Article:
Saving for the future is something that people of all ages need to be getting into the habit of, but unfortunately, it seems that not everyone is taking it seriously, with the younger generation in particular having a "live for today" mentality.
Research from Investec Wealth & Investment shows that 37% of those aged under 35 prefer to enjoy themselves now rather than save or invest for the future, painting a worrying picture for the future finances of the millennial generation. This is in sharp contrast to those aged 55+, with just 21% saying they'd rather spend now than save.
This highlights a clear divide in savings behaviour, with older respondents being far more likely to put money aside. This could be because the reality of retirement is far closer and they're beginning to realise the pressure, but it could also be due to wider economic factors.
Indeed, 88% of under-35s blame the high cost of living for their inability to save, something that's exerting far more pressure than it did on previous generations. Many over-55s agree, with 66% saying that the cost of living means the younger generation have never had it so bad. They accept that it's financially tougher for millennials than it was for them, with 83% of older respondents thinking they invested more than the current crop of under-35s when they were the same age.
Similarly, 38% of under-35s blame unaffordable house prices and the difficulty in saving for a deposit, while 33% point to the debts they'd built up in university, something that older generations didn't have to face. Indeed, 27% think there's no point in saving while they're still in debt and 20% don't think they'll ever be debt-free, with this reliance on credit having a keen impact on future aspirations.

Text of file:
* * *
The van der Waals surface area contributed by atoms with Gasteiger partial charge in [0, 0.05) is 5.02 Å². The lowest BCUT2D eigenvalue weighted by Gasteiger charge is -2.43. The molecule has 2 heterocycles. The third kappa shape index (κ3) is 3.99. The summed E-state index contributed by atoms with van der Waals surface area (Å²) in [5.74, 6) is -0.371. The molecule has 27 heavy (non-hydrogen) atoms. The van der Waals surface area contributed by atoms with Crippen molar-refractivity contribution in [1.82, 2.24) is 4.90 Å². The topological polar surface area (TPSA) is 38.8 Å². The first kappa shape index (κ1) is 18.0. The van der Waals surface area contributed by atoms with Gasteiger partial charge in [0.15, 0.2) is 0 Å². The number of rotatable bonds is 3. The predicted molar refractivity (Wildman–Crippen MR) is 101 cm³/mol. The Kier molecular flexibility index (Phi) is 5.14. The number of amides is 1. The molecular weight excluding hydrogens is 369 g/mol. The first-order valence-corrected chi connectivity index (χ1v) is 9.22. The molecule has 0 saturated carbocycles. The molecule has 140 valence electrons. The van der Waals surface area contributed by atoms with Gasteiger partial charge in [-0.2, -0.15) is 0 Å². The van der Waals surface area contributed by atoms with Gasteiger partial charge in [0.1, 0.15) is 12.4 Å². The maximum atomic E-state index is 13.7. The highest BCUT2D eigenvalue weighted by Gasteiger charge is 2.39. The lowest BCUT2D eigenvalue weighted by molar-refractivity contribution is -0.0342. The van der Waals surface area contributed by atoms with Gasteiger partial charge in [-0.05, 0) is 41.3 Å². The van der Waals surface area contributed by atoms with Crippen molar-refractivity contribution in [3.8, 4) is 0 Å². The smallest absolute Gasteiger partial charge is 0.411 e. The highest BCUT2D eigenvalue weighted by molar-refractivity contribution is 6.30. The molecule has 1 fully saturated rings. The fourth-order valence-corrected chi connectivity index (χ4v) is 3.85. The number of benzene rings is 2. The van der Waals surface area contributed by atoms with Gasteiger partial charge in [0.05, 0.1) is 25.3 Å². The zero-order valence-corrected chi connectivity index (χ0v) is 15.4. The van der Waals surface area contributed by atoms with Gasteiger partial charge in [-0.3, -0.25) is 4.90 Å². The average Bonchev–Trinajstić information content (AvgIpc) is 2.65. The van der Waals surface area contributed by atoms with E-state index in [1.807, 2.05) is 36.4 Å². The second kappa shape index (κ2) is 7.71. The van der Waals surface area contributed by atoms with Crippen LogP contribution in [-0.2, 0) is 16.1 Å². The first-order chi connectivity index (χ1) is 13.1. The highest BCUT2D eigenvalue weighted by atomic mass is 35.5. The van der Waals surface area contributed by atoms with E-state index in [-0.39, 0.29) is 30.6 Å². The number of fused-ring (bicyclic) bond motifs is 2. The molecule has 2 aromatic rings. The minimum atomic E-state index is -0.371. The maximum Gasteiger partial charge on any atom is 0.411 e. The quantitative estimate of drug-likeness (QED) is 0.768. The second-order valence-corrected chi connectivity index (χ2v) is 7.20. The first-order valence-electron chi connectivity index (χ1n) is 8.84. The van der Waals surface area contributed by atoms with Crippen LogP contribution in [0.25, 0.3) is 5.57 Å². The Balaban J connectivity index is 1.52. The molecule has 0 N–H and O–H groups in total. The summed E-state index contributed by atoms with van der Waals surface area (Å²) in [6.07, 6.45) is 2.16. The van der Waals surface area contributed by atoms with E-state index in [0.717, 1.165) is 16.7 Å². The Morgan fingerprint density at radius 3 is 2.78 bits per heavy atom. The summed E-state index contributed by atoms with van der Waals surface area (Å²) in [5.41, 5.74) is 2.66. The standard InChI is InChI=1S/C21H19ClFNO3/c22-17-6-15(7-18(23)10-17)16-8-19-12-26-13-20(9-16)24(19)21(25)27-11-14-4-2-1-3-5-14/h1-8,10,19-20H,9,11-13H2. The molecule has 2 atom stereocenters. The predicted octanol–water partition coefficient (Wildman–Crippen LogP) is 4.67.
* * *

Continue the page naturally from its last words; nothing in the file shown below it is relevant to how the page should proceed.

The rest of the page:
However, that's not to say that other factors aren't involved. Nearly half (48%) of respondents aged under 35 cite today's "buy now pay later" culture as a factor in their inability to save, so much of the debt they're in could be brought on themselves. This is despite the fact that 67% are worried about the long-term consequences of being unable to save, so it's clearly something that needs to be addressed.
"The culture of thrift has declined in recent years among young people because they have become more reliant on debt to finance their lifestyles," said Chris Aitken, head of Financial Planning at Investec Wealth & Investment. "University fees mean that debt is part-and-parcel of many young peoples' lives long before they contemplate taking on a mortgage, [and] given how much is required for a deposit, it's easy to understand why so many millennials don't see the point of saving for one.
"However, there's a danger that this mindset becomes fixed for life. Our advice is to start saving and investing what's affordable as early as possible."
Are you ready to take that advice? Start the process by comparing the top savings accounts to start planning for your financial future, and if you need a bit of a push, read our tips for paying down debt and building up a savings pot instead.
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